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FRANKLIN — It was the No. 15 hole at the Legends Golf Club on Saturday and Seymour High’s Paxton DeHaven needed to make a heroic shot.
DeHaven had buried her previous shot on the par-5 hole underneath a plant, the kind you need a chain saw to whack through. To finish among the leaders in the Indiana Girls Golf State Tournament, she had to make something magical happen, a la Phil Mickelson.
Watching from the distance was her mom, Noelle DeHaven, who was hoping her daughter might take her lumps, absorb a penalty stroke and drop the ball. Mom strategy isn’t often taken seriously on a golf course, but this mom doubles as the Owls’ head golf coach.
Not a chance, though, that her daughter would play it safe. All golfers have that “Tin Cup” moment, the one in which the little voice screams, “Go for it.”
Nobody remembers those times Mickelson does something really crazy, blows the U.S. Open and then says, “I’m such an idiot.”
Paxton DeHaven, who didn’t earn a full golf scholarship to the University of Indianapolis by playing scared, went for it.
After the smoke cleared, DeHaven had a 9. That’s a snowman plus one. I tried to look up a fancy name for a 9 but couldn’t find one.
“I wouldn’t normally have done it,” said DeHaven, who finished tied for 19th place at 10-over.
This was, after all, the state tournament and the final high school golf event of her life. She put it on the line and got run over by a bus.
It’s why professional golfers need psychologists.
Columbus North junior Sydney Anderson was similarly shredded. She caught a bad lie in a grass bunker at No. 9 and whoops a 9-iron into the water. A few moments later, she tapped in for 8. She was knocking on the door for a state title before the shot. Afterward, she struggled to an 81 and finished 17th.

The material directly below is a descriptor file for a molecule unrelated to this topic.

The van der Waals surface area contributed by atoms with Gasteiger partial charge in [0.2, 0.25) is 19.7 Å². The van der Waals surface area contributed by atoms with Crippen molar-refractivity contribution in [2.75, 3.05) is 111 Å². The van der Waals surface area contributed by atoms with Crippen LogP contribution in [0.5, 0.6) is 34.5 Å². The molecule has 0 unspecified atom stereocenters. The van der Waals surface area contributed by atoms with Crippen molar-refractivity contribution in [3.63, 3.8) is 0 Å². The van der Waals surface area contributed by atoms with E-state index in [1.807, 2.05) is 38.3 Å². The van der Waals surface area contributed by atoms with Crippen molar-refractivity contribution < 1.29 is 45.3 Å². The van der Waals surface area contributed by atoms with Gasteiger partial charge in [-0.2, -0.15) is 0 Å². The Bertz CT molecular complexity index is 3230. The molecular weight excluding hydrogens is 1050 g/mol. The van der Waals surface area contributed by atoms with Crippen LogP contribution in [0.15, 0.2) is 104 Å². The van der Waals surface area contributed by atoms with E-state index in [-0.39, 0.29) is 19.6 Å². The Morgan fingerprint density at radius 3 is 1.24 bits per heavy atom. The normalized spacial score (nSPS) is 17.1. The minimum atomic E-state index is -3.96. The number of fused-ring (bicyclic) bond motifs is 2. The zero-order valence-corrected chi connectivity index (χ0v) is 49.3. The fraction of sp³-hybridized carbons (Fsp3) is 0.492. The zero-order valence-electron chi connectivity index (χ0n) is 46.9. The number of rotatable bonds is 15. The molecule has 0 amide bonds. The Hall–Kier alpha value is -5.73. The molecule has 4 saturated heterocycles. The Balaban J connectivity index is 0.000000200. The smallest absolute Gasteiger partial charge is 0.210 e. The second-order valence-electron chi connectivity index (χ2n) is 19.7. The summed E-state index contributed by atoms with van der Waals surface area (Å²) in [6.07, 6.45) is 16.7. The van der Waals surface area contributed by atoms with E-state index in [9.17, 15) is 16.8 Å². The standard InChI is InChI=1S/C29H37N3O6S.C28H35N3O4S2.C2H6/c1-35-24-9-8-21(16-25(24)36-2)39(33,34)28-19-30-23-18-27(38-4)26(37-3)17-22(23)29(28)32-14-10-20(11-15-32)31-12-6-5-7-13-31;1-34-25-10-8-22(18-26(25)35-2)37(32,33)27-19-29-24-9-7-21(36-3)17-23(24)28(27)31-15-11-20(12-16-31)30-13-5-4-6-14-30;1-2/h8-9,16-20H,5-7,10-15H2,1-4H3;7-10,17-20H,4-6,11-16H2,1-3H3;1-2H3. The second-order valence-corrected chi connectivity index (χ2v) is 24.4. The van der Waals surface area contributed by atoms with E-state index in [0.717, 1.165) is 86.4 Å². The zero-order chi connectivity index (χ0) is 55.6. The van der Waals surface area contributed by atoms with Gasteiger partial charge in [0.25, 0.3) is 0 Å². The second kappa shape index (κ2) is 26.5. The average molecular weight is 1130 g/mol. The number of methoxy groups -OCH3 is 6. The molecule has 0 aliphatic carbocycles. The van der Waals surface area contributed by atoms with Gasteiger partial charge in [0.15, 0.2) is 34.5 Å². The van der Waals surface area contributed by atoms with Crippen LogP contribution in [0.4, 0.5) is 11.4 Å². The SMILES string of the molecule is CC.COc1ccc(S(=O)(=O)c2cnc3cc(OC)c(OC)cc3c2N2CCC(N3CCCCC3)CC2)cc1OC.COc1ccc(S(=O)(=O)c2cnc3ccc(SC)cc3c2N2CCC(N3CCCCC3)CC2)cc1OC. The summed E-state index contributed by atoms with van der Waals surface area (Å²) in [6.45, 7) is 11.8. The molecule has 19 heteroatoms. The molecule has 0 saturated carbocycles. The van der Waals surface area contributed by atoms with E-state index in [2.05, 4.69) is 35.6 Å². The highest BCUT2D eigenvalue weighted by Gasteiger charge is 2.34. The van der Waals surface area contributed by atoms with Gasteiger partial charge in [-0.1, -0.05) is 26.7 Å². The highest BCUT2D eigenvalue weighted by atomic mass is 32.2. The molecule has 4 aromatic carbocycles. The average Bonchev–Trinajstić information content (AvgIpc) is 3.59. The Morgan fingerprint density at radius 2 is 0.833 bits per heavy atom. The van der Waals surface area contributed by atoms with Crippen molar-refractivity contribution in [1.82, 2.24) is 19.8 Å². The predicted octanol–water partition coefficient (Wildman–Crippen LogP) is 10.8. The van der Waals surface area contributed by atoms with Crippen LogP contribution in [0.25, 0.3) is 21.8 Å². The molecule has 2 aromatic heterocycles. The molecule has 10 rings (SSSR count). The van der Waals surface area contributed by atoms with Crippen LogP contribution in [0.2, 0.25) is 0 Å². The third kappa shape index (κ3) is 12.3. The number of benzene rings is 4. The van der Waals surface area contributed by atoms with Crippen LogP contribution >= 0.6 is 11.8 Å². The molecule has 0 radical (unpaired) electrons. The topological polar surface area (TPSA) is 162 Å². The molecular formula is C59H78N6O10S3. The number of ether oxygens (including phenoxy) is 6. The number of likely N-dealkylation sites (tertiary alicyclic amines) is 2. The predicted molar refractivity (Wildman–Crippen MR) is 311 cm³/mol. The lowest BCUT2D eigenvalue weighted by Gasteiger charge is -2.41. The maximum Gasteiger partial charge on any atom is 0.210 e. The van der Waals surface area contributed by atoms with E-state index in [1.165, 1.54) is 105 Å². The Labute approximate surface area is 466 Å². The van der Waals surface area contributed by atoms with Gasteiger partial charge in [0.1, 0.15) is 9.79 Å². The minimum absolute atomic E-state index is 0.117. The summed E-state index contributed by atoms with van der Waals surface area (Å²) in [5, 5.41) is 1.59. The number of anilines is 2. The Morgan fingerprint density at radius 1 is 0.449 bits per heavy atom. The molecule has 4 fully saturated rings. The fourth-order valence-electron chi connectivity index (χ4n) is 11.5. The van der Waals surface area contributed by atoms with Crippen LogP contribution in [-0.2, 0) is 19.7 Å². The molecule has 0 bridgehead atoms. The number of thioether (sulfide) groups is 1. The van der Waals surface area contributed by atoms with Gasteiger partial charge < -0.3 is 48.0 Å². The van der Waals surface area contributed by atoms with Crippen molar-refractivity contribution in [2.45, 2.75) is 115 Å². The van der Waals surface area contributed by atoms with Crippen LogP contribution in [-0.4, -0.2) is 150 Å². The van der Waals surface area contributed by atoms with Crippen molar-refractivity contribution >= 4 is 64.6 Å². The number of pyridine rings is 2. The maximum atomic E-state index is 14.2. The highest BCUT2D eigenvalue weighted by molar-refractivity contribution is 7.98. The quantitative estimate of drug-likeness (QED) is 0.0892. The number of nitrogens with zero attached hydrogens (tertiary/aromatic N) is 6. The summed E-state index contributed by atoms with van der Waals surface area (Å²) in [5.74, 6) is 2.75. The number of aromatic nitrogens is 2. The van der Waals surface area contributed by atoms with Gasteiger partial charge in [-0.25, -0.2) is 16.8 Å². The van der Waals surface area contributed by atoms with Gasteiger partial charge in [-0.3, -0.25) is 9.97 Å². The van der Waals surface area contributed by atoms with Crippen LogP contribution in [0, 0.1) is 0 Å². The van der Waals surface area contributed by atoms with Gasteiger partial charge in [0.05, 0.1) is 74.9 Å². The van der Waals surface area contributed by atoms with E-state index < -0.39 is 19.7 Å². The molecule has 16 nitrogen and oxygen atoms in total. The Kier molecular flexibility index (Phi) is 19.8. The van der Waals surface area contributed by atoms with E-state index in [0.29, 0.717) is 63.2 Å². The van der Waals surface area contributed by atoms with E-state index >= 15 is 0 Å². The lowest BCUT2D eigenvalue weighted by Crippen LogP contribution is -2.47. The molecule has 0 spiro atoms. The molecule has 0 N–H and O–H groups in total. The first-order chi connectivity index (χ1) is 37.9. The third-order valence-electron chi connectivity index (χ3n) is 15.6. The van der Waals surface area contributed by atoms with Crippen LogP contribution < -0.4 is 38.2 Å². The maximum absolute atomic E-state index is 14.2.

Her nerves of steel turned into mashed potatoes.
“I just kept chunking it,” she said. “I got mixed up in the head.”
It’s what makes us love golf, and hate golf.
Anderson’s dad, Chris Anderson, had to stand the pain of the round as well, and he couldn’t even throw a club. He proudly noted, though, that his daughter would be composed after the round and would handle her misfortune with integrity.
Indeed, both Anderson and DeHaven exuded class when they finished one of the most athletically tormenting days of their lives. They smiled and shook hands with their competitors on the final hole and posed for endless pictures afterward.
Chris Anderson said college coaches put a lot of weight into the way their potential recruits handle defeat. Golf deals a heaping helping of it on a regular basis.
Perhaps that is why golfers such as DeHaven and Anderson can put everything on the line knowing they could face splat on a major stage. Four-time major champ Raymond Floyd used to say, “I am able to win because I am not afraid to lose.”
DeHaven and Anderson didn’t take home a trophy on Saturday, but it was easy to see, there will many heroic triumphs in their futures.
Jay Heater is The Republic sports editor. He can be reached at email@example.com or 379-5632.
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